(12)   Can the department verify the Queensland Government’s research which suggests that a modular desalination plant would cost only an additional 3 per cent of the $1.6 billion that the dam would cost, while protecting threatened species habitat and preserving 10 per cent of Australia’s dairy industry.

(13)   What is the involvement of the department with the Queensland Government’s process to assess the environmental impact of the Traveston Dam.

(14)   What assessment is being undertaken by the department to identify species and habitat affected by the proposed dam.

(15)   What priority is being given to progressing urban water efficiency actions in south east Queensland and thereby avoiding of negative economic and environmental impacts that will be caused by the construction of the Traveston Dam.

(16)   Given that the Traveston Dam was deemed a controlled action under the Environment Protection and Biodiversity Conservation Act 1999 in November 2006 and that the Commonwealth has the power under the Act to stop the Traveston Dam if evidence clearly shows that there will be a significant impact on a matter of national environmental significance, will the Government undertake an independent assessment of the environmental impact of the proposed dam or will it solely rely on the recommendation of the Queensland Government.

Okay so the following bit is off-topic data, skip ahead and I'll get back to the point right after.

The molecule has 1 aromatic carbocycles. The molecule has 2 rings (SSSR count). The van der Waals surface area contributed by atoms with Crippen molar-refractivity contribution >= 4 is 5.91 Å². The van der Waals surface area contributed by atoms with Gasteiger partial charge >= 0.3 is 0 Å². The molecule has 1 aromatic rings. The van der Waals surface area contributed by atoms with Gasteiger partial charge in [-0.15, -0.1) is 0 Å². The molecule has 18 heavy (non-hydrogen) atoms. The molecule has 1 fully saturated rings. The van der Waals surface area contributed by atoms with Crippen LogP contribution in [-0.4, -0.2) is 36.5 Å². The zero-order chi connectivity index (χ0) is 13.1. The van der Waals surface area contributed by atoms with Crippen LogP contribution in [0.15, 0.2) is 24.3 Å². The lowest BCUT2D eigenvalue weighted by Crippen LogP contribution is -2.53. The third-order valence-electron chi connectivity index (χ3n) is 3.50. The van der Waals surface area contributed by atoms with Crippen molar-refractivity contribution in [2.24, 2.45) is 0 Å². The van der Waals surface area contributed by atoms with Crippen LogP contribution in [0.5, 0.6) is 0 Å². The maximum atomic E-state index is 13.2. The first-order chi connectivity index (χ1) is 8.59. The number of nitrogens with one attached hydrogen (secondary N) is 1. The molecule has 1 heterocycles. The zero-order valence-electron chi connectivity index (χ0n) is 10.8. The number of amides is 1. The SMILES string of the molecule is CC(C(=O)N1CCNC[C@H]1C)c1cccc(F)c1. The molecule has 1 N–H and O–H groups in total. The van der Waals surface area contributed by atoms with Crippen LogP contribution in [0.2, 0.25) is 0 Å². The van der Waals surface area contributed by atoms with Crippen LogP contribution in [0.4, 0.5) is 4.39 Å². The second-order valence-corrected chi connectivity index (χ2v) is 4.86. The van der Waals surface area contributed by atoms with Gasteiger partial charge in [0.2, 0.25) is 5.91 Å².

(17)   Have the recommendations contained in the Rural and Regional Affairs and Transport Committee report, Options for additional water supplies for South East Queensland, been considered for adoption.

(18)   Was the department aware that site work associated with the construction of the dam was commenced prior to approval.

(19)   With reference to the media release of the Queensland Government Minister for Natural Resource and Water (Mr Wallace), dated 21 February 2008, which stated that the Commonwealth Government audit had found that Paradise Dam was compliant with the Act and given that the audit report found that the downstream fishway was only functional with dam capacity above 57 per cent, is the department aware that, due to water allocation commitments, the average water level will be below this level.

(20)   Is the department aware of any information to suggest that housing developers with an association to the Queensland Labor Party are purchasing land from landholders whose holdings have been resumed for, or affected by, the dam.


Senator Wong (Minister for Climate Change and Water) —The answer to the honourable senator’s question is as follows:

(1)   and (2): There are numerous water reports available to the public, urban water efficiency included, and I would encourage interested parties to examine them. Reports are also available on the National Water Commission’s website www.nwc.gov.au.